A growing body of evidence points to assemblies of sugars called glycans attached to proteins on cancer cell surfaces as accomplices in the growth and spread of tumors. Researchers have been keen to characterize these glycans, but traditional analytical methods have not been sufficient.
Now, Hakansson's research group has demonstrated that their technique can be used to identify and structurally characterize glycans. Their work is described in the April 15 issue of the journal Analytical Chemistry.
Typically, analytical chemists use mass spectrometry---a technique that accurately weighs molecules or fragments of molecules---to analyze proteins. In this process, proteins are introduced into the mass spectrometer and fragmented by heating until the weakest bonds break. "It's the 'shake-it-til-it-breaks' approach," Hakansson said.
Together, the masses of the various fragments provide a sort of fingerprint that reveals the genetic blueprint from which the protein was built---information that helps researchers confirm the protein's identity. This works fine as long as the protein has not been modified after it was produced. But if other chemical groups such as phosphates, sulfates or sugars have been added, the identification method breaks down.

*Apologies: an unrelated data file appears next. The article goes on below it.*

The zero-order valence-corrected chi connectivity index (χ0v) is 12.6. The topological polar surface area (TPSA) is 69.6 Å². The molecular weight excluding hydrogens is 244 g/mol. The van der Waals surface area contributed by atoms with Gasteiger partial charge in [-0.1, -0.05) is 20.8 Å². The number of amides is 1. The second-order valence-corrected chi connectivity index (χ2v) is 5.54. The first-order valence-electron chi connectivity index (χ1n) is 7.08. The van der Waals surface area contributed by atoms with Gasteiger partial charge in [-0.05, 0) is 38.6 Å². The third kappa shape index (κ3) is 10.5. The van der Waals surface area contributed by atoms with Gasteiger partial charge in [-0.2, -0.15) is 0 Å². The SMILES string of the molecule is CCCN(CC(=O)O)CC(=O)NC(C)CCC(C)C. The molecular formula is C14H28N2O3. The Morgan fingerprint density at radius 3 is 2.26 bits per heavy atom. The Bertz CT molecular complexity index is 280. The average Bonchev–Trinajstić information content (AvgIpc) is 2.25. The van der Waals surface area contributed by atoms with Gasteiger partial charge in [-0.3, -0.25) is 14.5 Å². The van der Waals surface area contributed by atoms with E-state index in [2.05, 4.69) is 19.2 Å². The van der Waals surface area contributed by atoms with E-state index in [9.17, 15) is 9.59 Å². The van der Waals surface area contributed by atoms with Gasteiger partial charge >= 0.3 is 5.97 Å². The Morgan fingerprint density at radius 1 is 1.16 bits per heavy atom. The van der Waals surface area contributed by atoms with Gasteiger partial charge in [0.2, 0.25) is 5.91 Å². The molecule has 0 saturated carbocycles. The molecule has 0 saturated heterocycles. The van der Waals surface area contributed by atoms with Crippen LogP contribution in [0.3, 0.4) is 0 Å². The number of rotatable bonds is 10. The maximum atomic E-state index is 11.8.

"If sugars are attached, for instance, the weakest bonds are not the bonds that hold the protein together; they're the bonds between the sugars," Hakansson said. When those bonds break, the resulting fragments don't give accurate information about either the protein's identity or the exact type and position of sugars present.
To get around that problem, researchers have used a process called electron capture dissociation (ECD) instead of the usual "shake-it-til-it breaks" method to fragment proteins. But
Source:University of Michigan